The first time my husband attacked me it happened so suddenly I barely had enough time to raise my hands to protect myself. Several punches to my head and face and it was all over. I spent the rest of the night slumped in the corner of the room holding a towel full of my own blood. He sat, hunched over, on the edge of the bed blaming everybody for his actions except himself.
You might think this was the moment I realised I was in an abusive relationship. You'd be wrong. Nor did the realisation come when he threw a pint glass against the wall above my head when I was eight months pregnant. Nor any of the times he put his hands around my throat to shut me up during an argument. You see, when you are in an abusive relationship nothing seems as clear cut as it would to someone on the outside looking in.
I'm not an idiot, I always knew the violence was wrong, but he made me believe it was my fault. So instead of leaving, I would end up thinking that I shouldn't have disagreed with him, or that I should have walked away when I could see he was getting angry. I placed the need to change on me, not him.
What helped me realise I wasn't to blame were the many social media campaigns run by charities like Refuge and Women's Aid. I read about the cycle of behaviour that is so often seen in abusive relationships and instantly recognised it. My situation has never been bad enough for me to need the safety of a women's refuge but these charities offer so much more than that. The awareness, support and advice they provide is so important to women in situations like mine.
Last year, the government marked International Women's Day by announcing the creation of a £10 million fund to support women's refuges. Yet one year on, a quick look at the Twitter timeline of the feminist campaigners Sisters Uncut shows that many services remain under threat. Recent protests against proposed cuts to funding for domestic violence charities have been held in Doncaster and Portsmouth. All across the UK women's charities are fighting for their survival.
It can take a long time for a woman to leave an abusive man. According to Refuge, a victim is likely to be assaulted an average of 35 times before her first call to the police. But once she feels ready to plan an escape, these organisations often play a key part in the process. They run helplines, drop-in centres and internet forums, which all help to support women as they try to gain the courage to leave.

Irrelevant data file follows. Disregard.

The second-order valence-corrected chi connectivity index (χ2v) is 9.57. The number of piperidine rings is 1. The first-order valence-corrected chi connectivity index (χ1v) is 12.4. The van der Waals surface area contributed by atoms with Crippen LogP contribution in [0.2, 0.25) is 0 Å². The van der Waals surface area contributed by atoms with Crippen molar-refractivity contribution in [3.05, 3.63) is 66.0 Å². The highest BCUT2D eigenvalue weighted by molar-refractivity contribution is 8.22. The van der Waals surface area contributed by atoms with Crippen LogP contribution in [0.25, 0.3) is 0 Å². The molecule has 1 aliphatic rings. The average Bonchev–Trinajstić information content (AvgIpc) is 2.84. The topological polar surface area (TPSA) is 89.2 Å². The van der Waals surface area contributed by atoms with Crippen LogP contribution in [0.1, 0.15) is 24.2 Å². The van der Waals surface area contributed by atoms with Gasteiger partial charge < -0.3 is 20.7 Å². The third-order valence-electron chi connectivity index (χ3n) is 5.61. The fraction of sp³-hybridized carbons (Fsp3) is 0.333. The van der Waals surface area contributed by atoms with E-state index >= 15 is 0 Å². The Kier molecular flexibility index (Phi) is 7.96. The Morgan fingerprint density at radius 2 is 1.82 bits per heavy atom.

The reasons women stay in abusive relationships are vast and complex. I know, because I still haven't left. For me, there is mainly fear. I'm all too aware of the research which shows that the most dangerous time for an abused woman is when she tries to leave. And I'm terrified about my children having unsupervised contact with him. But there is also guilt about how us leaving would affect him. This is something I have really struggled with and thought I was alone in feeling. Reading other people's stories on the Women's Aid forum has shown me this is actually very common.
I have been a regular lurker on these forums for a while now. I have watched as women describe the process of leaving an abuser, almost in real time. They talk about the preparations they have made, usually with the help of women's charities, to find accommodation, buy furniture, and open new bank accounts. I've held my breath waiting for a new update on the days I've known they are due to leave. And I've felt both relieved and envious once they are eventually free. Most importantly I have come across people with similar experiences to mine.
I don't suffer regular violence but there is a lot of controlling behaviour and emotional abuse. Recognising it as such has been a big step for me. Last year, I finally made a call to the National Domestic Violence Helpline which is run by Women's Aid and Refuge. Their validation that what I was experiencing was in fact abuse has played a huge part in me seeing my relationship for what it is.
Mine is not one of the many inspirational stories you are likely to read this International Women's Day. I haven't found the strength to leave yet and to be honest, I'm not sure I ever will. I often daydream about what my life would be like without him. I picture me and the kids in a little flat, happy, relaxed and free. I can see where I want to be, I just don't know how to get there.
I do know that if I'm ever brave enough to leave, help from organisations like Women's Aid and Refuge will be vital. There is no sugar coating the impact the closure of domestic violence services has. Two women are killed by a partner each week. Without the support these charities provide, more women will stay in violent relationships and more will pay the ultimate price for doing so.
The author of this piece wished to remain anonymous
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